The patent was maintained by the OD on the basis of a request filed during OP. Both proprietor and opponent appealed the decision.
It was in dispute whether an objection of lack of IS about claim 8 of the MR in view of NPL5 and E14 was admissible or not.
The opponent considered it was admissible, the proprietor was of the contrary position.
The opponent raised the objection of lack of IS against claim 8 based on the combination of documents NPL5 and E14 for the first time in their statement of grounds of appeal. Moreover, the opponent argued that the sole difference between the method of E14 and that of claim 8 of the main request was that claim 8 referred to a photovoltaic installation whereas that of E14 referred to a wind farm. NPL5 suggested that reactive power control was also known in photovoltaic installations.
The proprietor dealt with this objection in substance in their reply without raising any objection as to its admissibility.
The board gave a preliminary opinion concerning this question in its communication pursuant to Art 15(1) RPBA20 on the basis of these submissions and in view of the fact that the OD considered the subject-matter of claim 8 of the MR to be novel in view of NPL5 and in view of E14 in detail in points 6.7.1 and 6.7.3 of the decision under appeal.
In the board’s view, the main facts underlying the objection were discussed in the first instance proceedings. The only new aspects of the proprietor’s objection concern mainly the legal assessment of these facts.
The board was therefore satisfied that by taking this objection into consideration, the appeal was nevertheless directed to issues that had been discussed in the opposition proceedings.
The absence of any objection by the proprietor prior to the oral proceedings corroborated the board’s preliminary view, and the proprietor did not present any argument as to why the board’s preliminary view of taking the objection into account was incorrect.
The board further noted that the proprietor’s objection against the admissibility of the opponent’s objection, presented for the first time at the OP, could itself be considered a change in the proprietor’s appeal case, for which no special circumstances were presented.
The BA held that the subject-matter of claim 8 of the MR did not involve an IS in view of the combination of documents NPL5 and E14 .
The case was eventually remitted to the opposition division with the order to maintain the patent on the basis of the claim of AR18 (!) and a description to be adapted.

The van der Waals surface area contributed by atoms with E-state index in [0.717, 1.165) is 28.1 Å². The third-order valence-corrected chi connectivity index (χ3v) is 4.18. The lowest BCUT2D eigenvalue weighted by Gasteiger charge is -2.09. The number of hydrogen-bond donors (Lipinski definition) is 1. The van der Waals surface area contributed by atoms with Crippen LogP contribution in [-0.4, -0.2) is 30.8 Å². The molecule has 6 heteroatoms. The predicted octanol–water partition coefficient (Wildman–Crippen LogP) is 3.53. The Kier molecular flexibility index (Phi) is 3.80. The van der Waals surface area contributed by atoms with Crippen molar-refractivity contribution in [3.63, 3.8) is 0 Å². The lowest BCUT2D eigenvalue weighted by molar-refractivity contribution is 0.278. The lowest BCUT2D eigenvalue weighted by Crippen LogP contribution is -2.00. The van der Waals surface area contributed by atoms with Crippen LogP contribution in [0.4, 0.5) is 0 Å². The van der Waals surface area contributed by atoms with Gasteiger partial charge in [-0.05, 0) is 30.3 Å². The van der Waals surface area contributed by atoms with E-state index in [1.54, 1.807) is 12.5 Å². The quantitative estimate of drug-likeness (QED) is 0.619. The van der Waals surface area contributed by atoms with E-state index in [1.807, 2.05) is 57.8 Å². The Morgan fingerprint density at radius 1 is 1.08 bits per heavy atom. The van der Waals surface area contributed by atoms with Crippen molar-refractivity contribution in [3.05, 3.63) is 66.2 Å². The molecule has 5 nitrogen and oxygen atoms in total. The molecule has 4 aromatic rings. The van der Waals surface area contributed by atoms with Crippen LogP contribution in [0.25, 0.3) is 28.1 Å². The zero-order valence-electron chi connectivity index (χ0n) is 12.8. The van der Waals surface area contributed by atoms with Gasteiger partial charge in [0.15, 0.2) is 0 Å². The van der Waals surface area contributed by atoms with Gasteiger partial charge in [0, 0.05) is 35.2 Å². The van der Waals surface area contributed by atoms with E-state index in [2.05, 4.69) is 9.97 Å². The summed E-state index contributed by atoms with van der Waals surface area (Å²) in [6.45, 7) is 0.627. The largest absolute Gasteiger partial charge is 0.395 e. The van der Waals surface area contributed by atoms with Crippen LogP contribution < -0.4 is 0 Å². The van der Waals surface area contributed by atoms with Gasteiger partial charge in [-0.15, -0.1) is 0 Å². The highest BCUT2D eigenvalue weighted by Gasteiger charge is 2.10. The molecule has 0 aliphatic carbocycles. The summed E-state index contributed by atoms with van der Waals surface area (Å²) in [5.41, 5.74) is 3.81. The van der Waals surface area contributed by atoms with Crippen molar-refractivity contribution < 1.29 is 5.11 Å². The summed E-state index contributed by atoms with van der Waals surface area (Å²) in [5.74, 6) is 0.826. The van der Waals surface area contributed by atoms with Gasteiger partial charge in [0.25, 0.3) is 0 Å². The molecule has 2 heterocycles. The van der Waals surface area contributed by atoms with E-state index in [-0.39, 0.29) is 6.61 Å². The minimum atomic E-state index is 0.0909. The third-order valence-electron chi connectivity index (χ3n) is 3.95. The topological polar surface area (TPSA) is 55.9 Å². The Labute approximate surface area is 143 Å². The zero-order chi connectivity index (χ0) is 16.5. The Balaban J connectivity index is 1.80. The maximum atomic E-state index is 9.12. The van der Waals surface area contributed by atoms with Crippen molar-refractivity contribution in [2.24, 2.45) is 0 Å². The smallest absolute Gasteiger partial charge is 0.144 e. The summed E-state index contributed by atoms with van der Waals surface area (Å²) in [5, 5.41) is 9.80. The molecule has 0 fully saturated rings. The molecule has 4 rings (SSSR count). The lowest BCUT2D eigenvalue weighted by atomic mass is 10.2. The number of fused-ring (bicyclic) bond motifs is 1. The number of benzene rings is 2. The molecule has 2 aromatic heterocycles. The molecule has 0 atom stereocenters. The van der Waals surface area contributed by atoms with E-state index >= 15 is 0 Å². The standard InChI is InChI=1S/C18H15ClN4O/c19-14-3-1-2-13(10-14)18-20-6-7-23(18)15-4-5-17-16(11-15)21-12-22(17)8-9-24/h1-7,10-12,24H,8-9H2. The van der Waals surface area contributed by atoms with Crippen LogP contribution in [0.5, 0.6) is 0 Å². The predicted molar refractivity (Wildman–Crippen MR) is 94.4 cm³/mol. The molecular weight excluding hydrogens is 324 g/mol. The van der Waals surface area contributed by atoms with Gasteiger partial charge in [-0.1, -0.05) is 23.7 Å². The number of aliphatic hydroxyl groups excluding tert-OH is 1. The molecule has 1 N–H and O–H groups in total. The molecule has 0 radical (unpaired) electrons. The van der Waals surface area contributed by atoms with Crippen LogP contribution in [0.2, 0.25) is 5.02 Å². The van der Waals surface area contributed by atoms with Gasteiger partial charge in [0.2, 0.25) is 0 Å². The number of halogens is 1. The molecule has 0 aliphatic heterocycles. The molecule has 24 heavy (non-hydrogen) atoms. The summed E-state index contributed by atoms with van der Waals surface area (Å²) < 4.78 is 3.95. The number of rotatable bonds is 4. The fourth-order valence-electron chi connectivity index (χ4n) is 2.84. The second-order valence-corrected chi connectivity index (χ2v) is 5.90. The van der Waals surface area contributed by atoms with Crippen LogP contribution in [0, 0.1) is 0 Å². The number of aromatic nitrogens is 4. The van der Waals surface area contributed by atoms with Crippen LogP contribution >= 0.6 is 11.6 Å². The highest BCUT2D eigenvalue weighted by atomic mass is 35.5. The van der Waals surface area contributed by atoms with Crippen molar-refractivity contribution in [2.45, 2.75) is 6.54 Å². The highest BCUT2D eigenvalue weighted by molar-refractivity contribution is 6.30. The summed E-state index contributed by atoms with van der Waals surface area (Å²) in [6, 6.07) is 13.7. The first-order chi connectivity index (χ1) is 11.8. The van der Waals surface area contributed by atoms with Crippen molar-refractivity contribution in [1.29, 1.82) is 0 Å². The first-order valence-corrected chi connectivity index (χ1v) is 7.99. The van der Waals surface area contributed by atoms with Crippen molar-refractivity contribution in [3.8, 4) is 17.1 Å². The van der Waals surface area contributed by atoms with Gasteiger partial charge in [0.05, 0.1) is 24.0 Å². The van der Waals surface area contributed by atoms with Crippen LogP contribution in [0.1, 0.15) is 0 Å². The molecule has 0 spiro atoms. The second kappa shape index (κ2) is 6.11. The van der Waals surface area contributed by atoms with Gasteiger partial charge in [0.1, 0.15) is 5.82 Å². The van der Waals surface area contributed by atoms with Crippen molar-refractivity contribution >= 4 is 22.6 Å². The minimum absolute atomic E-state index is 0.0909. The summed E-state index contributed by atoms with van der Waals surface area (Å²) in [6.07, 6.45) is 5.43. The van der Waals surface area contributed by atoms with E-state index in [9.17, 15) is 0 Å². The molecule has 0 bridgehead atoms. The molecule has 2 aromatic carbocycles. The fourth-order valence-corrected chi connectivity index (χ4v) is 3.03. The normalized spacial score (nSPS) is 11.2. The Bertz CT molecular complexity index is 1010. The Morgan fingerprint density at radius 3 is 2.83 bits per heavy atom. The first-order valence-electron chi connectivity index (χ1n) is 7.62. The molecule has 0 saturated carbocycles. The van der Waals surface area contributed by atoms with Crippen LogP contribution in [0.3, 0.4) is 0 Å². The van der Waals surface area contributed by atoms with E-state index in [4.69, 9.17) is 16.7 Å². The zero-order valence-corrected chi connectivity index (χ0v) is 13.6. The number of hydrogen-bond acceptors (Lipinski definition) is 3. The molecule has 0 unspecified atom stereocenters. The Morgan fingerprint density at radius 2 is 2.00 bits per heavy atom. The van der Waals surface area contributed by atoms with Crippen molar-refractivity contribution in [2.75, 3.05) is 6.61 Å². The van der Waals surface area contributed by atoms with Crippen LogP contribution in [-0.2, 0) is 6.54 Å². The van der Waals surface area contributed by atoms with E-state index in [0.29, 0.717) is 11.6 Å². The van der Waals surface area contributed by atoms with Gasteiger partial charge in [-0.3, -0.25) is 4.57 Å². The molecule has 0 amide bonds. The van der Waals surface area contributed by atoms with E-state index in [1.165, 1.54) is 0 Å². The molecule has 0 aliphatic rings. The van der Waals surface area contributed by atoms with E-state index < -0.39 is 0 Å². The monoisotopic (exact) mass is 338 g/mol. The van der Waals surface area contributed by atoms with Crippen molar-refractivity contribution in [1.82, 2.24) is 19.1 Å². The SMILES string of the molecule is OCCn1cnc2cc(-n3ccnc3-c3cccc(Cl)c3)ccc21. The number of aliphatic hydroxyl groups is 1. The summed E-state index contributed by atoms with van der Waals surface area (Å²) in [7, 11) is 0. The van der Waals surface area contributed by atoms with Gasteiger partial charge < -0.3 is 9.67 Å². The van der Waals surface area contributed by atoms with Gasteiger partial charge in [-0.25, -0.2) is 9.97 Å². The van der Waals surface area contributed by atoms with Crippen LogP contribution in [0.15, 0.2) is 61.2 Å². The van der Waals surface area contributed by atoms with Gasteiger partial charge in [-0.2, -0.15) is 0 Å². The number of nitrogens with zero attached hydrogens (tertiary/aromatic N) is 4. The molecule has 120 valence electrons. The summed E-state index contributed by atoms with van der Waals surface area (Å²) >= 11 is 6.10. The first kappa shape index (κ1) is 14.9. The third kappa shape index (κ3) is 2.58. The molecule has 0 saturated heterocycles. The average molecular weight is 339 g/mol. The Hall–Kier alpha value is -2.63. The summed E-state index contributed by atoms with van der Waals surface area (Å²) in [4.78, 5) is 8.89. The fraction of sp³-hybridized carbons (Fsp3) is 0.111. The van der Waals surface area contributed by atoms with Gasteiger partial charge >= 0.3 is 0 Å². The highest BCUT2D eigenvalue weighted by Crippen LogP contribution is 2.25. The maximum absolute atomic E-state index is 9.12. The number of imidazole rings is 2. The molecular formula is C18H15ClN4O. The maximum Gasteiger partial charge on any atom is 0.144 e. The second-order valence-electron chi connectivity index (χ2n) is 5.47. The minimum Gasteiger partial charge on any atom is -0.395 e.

In general, discussion in substance of a late submission renders it de facto admissible.
When taking position in writing about late filed evidence/requests/arguments/objections it should be ensured that the party replying to it does this at least with a strong reservation, i.e. that it considers the late filed evidence as primarily late filed and therefore not admissible.
In T 805/13, the reservation concerned an objection under Art 123(2).
According to T 401/13, a late filed document which has been discussed in writing during the opposition procedure cannot be deemed inadmissible when entering appeal, although the opposition division did not take clearly position about the admissibility of said late filed document. The Board thus admitted the document in the appeal procedure
A late filed document which has been discussed in writing cannot be deemed inadmissible at the opening of the OP, cf. T 68/02 and T 323/10.
Any submission going beyond the legal and factual framework of the opposition procedure, cf. R 76(2,c) or beyond the legal and factual framework of the appeal procedure, should not be discussed in substance.
Rule of thumb
Late filed grounds/evidence/lines of argumentation/requests will become de facto admissible under the following conditions:
– the other party submitted observations in writing during the procedure before oral proceedings;
– the other party was allowed sufficient time for its analysis;
– they were submitted in response to completely new grounds/evidence/lines of argumentation;
– they were submitted in response to new requests, especially when those are late, e.g. filed during OP, or comprise features from the description.
– and/or to strengthen a previous line of argumentation, cf. T 1914/12 according to which the Boards have no discretion on the admissibility of belated arguments based on facts and evidence already in the proceedings.
I have seen a patent revoked for late prior art filed by the opponent before OP, but for which the proprietor explained in writing before the OP why they were not novelty destroying. The OD and the BA considered them novelty destroying…. It might not have changed the opinion of the OD or of the BA on the relevance of the late prior art, but taking position in substance has removed any possibility to address their possible non-admissibility.
As long as a late submission is not admitted in the procedure it should not be taken position on its substance, besides merely requesting its non-admission due to its late character. Why also explain in advance of the OP to the other party what one thinks of the late submission?